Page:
FINANCIAL regulators are failing to promote competition in the banking sector and perpetuating the “too big to fail” problem, a small bank claimed yesterday, by favouring big lenders under new capital requirements.
Paul Lynam, chief executive of Secure Trust Bank, pointed to Sir John Vickers’ proposals allowing a large bank to risk-weight mortgages at five per cent when determining capital. A smaller firm would have to hold 35 per cent – which Lynam said is a barrier to growth.
“If challenger banks cannot compete on a like-for-like basis, the capital requirement methodology forces them to operate in niches and they can never grow to the scale to take market share from big banks,” Lynam said. “And that is compounded by big banks being allowed to buy challenger banks – for example, Barclays buying some of ING’s business.”
The Financial Services Authority’s Andrew Bailey acknowledged the problem exists, but argued he is trying to address it. “Twenty-five years ago in a no-failure regime, the probability of small banks failing was assessed to be higher than for large banks, and therefore they were asked to hold more capital,” Bailey said at an event to discuss planned rules for the new Financial Conduct Authority.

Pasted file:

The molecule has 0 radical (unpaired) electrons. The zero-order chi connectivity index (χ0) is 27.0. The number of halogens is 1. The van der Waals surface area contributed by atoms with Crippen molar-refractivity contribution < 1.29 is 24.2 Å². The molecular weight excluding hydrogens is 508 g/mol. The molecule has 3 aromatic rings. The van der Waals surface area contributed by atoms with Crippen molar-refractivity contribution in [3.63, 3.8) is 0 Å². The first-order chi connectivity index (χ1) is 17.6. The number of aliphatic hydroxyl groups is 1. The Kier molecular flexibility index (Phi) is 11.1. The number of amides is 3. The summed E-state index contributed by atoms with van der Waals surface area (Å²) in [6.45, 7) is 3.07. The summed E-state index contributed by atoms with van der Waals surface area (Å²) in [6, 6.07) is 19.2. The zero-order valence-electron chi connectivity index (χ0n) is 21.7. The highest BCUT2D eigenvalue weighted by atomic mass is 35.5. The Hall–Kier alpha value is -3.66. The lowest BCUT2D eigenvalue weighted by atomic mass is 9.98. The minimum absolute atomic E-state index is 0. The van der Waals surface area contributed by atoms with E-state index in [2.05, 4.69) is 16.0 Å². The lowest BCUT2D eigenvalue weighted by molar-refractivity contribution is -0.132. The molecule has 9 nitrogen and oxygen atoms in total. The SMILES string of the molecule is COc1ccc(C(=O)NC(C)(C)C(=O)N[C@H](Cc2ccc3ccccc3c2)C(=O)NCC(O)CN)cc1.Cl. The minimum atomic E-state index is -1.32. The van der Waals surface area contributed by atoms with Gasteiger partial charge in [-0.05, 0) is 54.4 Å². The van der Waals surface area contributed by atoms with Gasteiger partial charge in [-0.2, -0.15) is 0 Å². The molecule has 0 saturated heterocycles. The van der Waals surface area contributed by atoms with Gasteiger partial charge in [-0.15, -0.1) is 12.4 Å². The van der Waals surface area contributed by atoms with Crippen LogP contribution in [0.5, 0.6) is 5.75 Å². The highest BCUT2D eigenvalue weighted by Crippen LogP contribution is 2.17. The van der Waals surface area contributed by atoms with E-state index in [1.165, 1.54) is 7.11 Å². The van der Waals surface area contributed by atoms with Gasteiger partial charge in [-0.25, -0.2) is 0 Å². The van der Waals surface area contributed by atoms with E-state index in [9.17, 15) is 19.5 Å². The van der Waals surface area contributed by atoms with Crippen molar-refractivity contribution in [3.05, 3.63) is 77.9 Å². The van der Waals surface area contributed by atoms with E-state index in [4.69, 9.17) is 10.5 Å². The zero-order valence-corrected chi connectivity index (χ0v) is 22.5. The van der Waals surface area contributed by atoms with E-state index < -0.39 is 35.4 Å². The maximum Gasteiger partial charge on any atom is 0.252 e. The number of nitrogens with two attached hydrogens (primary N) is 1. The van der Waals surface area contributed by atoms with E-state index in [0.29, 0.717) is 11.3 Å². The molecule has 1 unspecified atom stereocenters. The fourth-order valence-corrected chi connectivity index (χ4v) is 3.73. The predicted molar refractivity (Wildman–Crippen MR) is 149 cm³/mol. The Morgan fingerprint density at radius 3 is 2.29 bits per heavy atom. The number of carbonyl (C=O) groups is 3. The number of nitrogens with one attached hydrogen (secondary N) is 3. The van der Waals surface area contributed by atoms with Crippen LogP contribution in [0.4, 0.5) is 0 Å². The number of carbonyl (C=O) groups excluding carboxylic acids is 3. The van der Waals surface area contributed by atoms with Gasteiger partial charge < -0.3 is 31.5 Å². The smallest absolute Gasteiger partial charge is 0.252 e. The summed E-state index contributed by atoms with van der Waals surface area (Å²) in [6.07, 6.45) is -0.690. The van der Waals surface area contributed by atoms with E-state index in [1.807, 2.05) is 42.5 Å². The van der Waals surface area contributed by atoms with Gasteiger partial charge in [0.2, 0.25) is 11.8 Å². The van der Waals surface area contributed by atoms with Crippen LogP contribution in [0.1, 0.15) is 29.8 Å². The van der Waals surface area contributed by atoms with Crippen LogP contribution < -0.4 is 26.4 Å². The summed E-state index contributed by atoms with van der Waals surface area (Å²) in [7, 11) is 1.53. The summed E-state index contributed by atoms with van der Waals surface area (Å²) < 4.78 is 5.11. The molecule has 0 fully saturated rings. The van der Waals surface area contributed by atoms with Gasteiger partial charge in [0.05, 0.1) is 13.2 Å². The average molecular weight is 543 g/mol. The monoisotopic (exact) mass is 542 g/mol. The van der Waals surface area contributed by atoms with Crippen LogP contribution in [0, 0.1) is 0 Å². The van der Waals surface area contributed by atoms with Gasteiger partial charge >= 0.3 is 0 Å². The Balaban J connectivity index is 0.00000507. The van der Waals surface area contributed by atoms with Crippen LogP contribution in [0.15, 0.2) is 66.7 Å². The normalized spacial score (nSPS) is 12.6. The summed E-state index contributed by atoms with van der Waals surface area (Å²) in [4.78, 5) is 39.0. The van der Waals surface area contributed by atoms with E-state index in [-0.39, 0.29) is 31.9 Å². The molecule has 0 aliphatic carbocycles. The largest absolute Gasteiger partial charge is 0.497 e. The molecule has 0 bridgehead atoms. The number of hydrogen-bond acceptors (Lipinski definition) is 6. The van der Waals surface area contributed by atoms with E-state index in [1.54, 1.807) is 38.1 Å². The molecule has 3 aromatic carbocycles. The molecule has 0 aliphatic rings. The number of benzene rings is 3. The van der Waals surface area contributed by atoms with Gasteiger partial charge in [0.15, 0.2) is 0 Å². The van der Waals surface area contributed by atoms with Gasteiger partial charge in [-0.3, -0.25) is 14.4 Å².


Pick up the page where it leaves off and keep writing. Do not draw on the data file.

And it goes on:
“But now we are asking large banks to hold more, because they cause more damage when they fail. And in a world where we can be more confident about resolution – and for small banks, we are moving rapidly towards that – we can take a different view of the relationship between small and large banks.”
But Lynam still fears his bank is unfairly hit by the rules.
“I was encouraged by Andrew Bailey’s answer, but the question is how quickly that happens,” he told City A.M. “All the time the big banks have this unfair advantage, it limits the chance for small banks to give customers more choice, as well as to eat away at the too big to fail problem.”
Elsewhere at the event, regulators said the forward-looking, judgement-based approach to regulation should fit in well with similar plans being proposed in the EU and the US.